How should we react to the war in Ukraine? Sadly, social media does not really help us, nor does the 24/7 news cycle. We tend to divide the world into the good guys versus the bad guys, but war is usually not that simple.

So how do we avoid becoming those armchair warriors, pub bores and internet experts who populate Twitter and Facebook? Those of us who don’t have the time to read and reflect on the many excellent analytical in-depth articles by more serious journalists and historians could do worse than learn from the wisdom of someone who experienced war at its worst – JRR Tolkien.

This week Tolkien was left off the list of 70 Commonwealth books to mark the Queen’s Platinum Jubilee, despite Lord of the Rings being one of the most influential and widely read books of all time. Perhaps he was too Catholic for the BBC – just as JK Rowling, who was also left out, was too feminist?

I have been reading The Letters of J.R.R. Tolkien and came across a beautiful set of letters written to his son, Christopher, towards the end of World War II. They give us helpful insights into similar issues in today’s world.

Tolkien on Twitter

His comments on radio could be just as easily applied to social media today. He argues we would be better off if it had not been invented! “I daresay it had some potential for good, but it has in fact in the main become a weapon for the fool, the savage and the villain, to afflict the minority with, and to destroy thought. Listening in has killed listening.” (p 72)

Tolkien on War

“The utter stupid waste of war, not only material but moral and spiritual, it is so staggering to those who have to endure it. And always was (despite the poets), and always will be (despite the propagandists) – not of course that it has not, is and will be necessary to face in an evil world.” (p 75)

Tolkien on Evil, Suffering and Unexpected Good

“I sometimes feel appalled at the sum total of human misery all over the world at the present moment; the millions parted, fretting, wasting in unprofitable days – quite apart from torture, pain, death, bereavement, injustice….all we do know, and that to a large extent by direct experience, is that evil labours with vast powers and perpetual success – in vain: preparing always only the soil for unexpected good to sprout in.” (p 76)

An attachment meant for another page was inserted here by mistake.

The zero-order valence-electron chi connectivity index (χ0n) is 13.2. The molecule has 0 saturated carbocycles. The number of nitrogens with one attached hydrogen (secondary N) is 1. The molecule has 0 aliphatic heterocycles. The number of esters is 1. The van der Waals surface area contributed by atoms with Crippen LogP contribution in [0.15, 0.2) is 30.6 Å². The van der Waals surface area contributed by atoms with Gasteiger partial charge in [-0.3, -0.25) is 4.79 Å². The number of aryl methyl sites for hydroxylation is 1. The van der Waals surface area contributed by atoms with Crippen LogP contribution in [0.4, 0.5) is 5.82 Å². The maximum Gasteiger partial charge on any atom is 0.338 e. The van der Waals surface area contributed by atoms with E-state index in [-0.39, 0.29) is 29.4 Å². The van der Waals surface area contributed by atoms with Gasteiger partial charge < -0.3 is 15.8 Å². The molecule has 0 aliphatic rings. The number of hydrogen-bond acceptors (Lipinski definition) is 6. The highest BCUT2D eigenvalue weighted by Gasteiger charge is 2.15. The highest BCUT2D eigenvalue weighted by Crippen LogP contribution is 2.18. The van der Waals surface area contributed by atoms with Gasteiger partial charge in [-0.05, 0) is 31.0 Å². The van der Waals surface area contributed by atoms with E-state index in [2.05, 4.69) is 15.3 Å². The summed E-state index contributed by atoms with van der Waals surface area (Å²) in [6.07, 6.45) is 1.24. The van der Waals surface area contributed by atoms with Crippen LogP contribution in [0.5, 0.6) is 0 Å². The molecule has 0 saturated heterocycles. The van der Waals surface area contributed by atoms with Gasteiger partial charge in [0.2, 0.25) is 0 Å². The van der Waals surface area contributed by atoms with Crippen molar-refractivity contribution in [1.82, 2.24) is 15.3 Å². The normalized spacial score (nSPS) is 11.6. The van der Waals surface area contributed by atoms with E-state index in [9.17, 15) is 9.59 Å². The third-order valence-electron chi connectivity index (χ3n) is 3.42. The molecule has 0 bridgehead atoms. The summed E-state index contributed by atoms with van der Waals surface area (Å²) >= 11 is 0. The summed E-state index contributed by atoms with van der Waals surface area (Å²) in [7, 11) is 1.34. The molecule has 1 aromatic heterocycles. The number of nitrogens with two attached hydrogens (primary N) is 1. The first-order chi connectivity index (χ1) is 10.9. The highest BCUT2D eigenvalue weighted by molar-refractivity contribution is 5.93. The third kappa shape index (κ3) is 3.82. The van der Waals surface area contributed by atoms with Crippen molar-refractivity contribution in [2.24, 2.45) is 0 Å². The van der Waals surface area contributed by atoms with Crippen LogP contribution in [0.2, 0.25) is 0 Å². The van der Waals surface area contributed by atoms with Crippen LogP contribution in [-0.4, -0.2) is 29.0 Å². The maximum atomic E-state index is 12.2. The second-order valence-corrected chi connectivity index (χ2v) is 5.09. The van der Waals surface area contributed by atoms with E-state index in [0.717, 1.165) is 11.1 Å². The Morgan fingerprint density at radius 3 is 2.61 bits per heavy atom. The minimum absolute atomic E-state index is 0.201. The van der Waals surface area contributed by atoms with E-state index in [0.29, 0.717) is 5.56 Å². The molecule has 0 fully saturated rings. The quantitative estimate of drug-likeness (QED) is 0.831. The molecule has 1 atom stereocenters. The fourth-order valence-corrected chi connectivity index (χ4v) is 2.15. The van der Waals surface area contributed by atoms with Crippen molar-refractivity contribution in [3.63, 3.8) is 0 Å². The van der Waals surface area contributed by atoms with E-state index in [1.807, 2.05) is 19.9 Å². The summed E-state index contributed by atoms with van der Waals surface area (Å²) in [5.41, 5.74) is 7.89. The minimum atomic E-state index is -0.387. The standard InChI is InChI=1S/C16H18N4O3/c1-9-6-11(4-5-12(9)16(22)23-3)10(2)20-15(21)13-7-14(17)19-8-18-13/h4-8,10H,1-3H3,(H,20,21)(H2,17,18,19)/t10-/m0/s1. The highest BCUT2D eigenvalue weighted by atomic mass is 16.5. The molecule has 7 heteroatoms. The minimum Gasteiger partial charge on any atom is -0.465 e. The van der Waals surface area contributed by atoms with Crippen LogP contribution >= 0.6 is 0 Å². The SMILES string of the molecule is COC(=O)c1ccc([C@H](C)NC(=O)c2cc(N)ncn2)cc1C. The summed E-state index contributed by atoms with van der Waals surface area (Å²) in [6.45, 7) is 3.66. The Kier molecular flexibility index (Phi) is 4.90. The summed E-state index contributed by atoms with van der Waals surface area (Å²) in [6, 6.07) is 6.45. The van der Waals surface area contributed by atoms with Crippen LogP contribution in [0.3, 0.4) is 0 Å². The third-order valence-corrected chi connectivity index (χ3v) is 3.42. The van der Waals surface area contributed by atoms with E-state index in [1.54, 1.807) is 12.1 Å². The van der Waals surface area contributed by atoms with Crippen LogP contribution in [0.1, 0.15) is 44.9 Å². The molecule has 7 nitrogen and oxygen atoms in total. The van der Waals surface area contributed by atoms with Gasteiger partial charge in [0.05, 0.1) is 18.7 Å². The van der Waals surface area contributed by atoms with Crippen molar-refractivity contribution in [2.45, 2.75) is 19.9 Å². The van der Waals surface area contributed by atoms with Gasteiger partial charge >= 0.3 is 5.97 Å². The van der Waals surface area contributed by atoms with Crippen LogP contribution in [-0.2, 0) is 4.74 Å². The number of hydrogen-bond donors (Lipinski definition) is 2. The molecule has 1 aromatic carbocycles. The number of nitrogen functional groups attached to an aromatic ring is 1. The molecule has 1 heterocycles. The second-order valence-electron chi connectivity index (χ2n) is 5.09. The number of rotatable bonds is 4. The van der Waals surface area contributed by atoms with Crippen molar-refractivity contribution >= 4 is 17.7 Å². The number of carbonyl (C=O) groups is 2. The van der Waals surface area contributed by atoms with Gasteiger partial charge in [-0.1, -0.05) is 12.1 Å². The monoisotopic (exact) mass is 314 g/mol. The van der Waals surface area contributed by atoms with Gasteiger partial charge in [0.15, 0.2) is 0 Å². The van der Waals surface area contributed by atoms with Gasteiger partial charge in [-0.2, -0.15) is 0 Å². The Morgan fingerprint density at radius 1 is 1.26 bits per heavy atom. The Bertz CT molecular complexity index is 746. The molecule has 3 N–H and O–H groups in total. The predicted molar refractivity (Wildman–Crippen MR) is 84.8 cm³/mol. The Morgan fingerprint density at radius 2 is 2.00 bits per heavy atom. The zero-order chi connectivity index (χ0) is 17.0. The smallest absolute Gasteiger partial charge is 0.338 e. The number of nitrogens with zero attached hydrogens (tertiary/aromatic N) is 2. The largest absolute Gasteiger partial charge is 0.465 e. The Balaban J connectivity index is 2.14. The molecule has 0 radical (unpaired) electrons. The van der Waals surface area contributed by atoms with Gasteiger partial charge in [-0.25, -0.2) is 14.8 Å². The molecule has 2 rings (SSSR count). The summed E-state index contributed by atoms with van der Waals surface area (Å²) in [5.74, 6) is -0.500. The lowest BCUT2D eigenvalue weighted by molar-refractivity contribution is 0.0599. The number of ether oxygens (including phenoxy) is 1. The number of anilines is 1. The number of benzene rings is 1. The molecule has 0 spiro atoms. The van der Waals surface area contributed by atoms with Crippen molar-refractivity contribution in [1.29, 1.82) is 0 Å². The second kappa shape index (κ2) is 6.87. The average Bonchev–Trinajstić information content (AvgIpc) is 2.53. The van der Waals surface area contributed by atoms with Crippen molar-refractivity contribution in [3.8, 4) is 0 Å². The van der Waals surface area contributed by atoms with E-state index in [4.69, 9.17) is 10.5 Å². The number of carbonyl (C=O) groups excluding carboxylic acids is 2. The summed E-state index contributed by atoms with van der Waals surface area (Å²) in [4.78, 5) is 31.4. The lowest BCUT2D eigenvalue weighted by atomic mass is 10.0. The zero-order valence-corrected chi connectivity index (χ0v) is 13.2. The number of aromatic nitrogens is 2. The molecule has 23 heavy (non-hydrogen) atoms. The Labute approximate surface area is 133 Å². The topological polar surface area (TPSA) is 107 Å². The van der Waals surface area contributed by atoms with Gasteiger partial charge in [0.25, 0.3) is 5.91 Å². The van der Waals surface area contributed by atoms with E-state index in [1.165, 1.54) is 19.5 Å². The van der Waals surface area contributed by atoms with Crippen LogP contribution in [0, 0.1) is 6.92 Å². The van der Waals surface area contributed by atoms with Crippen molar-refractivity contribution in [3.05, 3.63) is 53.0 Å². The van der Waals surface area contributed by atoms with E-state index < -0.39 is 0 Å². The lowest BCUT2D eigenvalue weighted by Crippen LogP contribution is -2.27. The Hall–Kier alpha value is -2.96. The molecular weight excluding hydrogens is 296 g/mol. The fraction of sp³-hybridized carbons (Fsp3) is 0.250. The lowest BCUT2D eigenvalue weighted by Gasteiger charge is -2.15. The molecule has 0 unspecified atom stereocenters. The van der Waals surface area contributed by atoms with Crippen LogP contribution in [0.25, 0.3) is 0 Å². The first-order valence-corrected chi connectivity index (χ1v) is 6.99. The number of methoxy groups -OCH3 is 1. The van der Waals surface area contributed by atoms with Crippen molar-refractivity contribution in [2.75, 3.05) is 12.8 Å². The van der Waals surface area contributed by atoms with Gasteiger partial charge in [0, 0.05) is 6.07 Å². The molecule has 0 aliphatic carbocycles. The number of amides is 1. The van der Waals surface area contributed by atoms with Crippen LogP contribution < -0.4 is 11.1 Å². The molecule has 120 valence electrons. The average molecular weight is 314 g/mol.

In this regard, Tolkien warmly tells his son of how he was such a gift to them at a difficult time.

Tolkien on the Press and Prejudice

“It is depressing to see the press grovelling in the gutter as low as Goebbels in his prime …. we know Hitler was a vulgar and ignorant little cad, in addition to any other defects (or the source of them) but there seem to be many vulgar and ignorant cads who don’t speak German, and who given the chance would show most of the other Hitlerian characteristics.” (p.93)

As Christians we need to be careful of how we speak of those we perceive as enemies. They too are made in God’s image.

Tolkien on the Spiritual Battle

“You can’t fight the Enemy with his own Ring without turning into an Enemy; but unfortunately, Gandalf’s wisdom seems long ago to have passed with him into the True West.” (p 94)

There is a deep sorrow, empathy and pathos in Tolkien’s letters to his son. If we were aware of the true extent of evil in the world, we surely could not stand. But Tolkien was a Christian who believed in the coming day of judgement and a time when God would put all things to rights.

In a famous passage at the end of The Return of the King, he writes: “‘Gandalf! I thought you were dead! But then I thought I was dead myself. Is everything sad going to come untrue? What’s happened to the world?’

“‘A great Shadow has departed,’ said Gandalf, and then he laughed, and the sound was like music, or like water in a parched land; and as he listened the thought came to Sam that he had not heard laughter, the pure sound of merriment, for days upon days without count.”

There is something wonderful and profound about believing, not that all things are good, but that good will come from all things – even out of the broken, lost and evil world we inhabit.

It reminds us of Augustine’s great summary of the power of God in the face of evil:

“And, in the universe, even that which is called evil, when it is regulated and put in its own place, only enhances our admiration of the good; for we enjoy and value the good more when we compare it with the evil. For the Almighty God, who, as even the heathen acknowledge, has supreme power over all things, being Himself supremely good, would never permit the existence of anything evil among His works, if he were not so omnipotent and good that he can bring good even out of evil” (Augustine – Enchiridion chapter 11).

On that thought, Romans 8:28 seems a fitting place to end: “And we know that in all things, God works for the good of those who love him, who have been called according to his purpose.”

David Robertson runs The ASK Project in Sydney, Australia. He blogs at the Wee Flea.





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